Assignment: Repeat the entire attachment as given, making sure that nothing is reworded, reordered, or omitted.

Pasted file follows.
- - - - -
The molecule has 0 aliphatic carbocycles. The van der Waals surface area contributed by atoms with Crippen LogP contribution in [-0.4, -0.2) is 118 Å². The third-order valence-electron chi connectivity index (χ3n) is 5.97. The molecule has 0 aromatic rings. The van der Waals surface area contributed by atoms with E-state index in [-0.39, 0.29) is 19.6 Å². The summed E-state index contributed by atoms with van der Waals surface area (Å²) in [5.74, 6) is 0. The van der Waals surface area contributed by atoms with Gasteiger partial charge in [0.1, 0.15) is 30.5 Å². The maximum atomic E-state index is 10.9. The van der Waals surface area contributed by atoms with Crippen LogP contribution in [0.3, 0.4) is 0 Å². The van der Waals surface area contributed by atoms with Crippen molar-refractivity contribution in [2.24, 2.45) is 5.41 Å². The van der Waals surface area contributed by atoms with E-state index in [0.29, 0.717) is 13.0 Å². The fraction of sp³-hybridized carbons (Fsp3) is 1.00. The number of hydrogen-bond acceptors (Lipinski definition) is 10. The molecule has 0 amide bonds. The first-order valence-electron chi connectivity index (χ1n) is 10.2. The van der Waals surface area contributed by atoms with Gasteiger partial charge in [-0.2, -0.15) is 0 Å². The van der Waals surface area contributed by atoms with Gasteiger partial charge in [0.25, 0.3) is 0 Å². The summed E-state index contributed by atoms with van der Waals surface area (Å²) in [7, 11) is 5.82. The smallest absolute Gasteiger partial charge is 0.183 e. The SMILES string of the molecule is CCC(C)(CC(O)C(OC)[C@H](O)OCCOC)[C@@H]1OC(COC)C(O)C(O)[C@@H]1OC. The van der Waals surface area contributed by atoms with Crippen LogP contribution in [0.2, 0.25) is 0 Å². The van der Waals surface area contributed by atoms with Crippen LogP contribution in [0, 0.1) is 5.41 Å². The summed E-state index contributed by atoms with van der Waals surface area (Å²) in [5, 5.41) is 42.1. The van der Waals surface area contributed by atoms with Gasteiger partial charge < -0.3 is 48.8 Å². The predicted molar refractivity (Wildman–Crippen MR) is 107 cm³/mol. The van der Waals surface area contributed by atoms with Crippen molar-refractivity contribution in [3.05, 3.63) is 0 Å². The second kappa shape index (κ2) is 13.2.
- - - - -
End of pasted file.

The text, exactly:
The molecule has 0 aliphatic carbocycles. The van der Waals surface area contributed by atoms with Crippen LogP contribution in [-0.4, -0.2) is 118 Å². The third-order valence-electron chi connectivity index (χ3n) is 5.97. The molecule has 0 aromatic rings. The van der Waals surface area contributed by atoms with E-state index in [-0.39, 0.29) is 19.6 Å². The summed E-state index contributed by atoms with van der Waals surface area (Å²) in [5.74, 6) is 0. The van der Waals surface area contributed by atoms with Gasteiger partial charge in [0.1, 0.15) is 30.5 Å². The maximum atomic E-state index is 10.9. The van der Waals surface area contributed by atoms with Crippen LogP contribution in [0.3, 0.4) is 0 Å². The van der Waals surface area contributed by atoms with Crippen molar-refractivity contribution in [2.24, 2.45) is 5.41 Å². The van der Waals surface area contributed by atoms with E-state index in [0.29, 0.717) is 13.0 Å². The fraction of sp³-hybridized carbons (Fsp3) is 1.00. The number of hydrogen-bond acceptors (Lipinski definition) is 10. The molecule has 0 amide bonds. The first-order valence-electron chi connectivity index (χ1n) is 10.2. The van der Waals surface area contributed by atoms with Gasteiger partial charge in [-0.2, -0.15) is 0 Å². The van der Waals surface area contributed by atoms with Gasteiger partial charge in [0.25, 0.3) is 0 Å². The summed E-state index contributed by atoms with van der Waals surface area (Å²) in [7, 11) is 5.82. The smallest absolute Gasteiger partial charge is 0.183 e. The SMILES string of the molecule is CCC(C)(CC(O)C(OC)[C@H](O)OCCOC)[C@@H]1OC(COC)C(O)C(O)[C@@H]1OC. The van der Waals surface area contributed by atoms with Crippen LogP contribution in [0.2, 0.25) is 0 Å². The van der Waals surface area contributed by atoms with Crippen LogP contribution in [0, 0.1) is 5.41 Å². The summed E-state index contributed by atoms with van der Waals surface area (Å²) in [5, 5.41) is 42.1. The van der Waals surface area contributed by atoms with Gasteiger partial charge < -0.3 is 48.8 Å². The predicted molar refractivity (Wildman–Crippen MR) is 107 cm³/mol. The van der Waals surface area contributed by atoms with Crippen molar-refractivity contribution in [3.05, 3.63) is 0 Å². The second kappa shape index (κ2) is 13.2.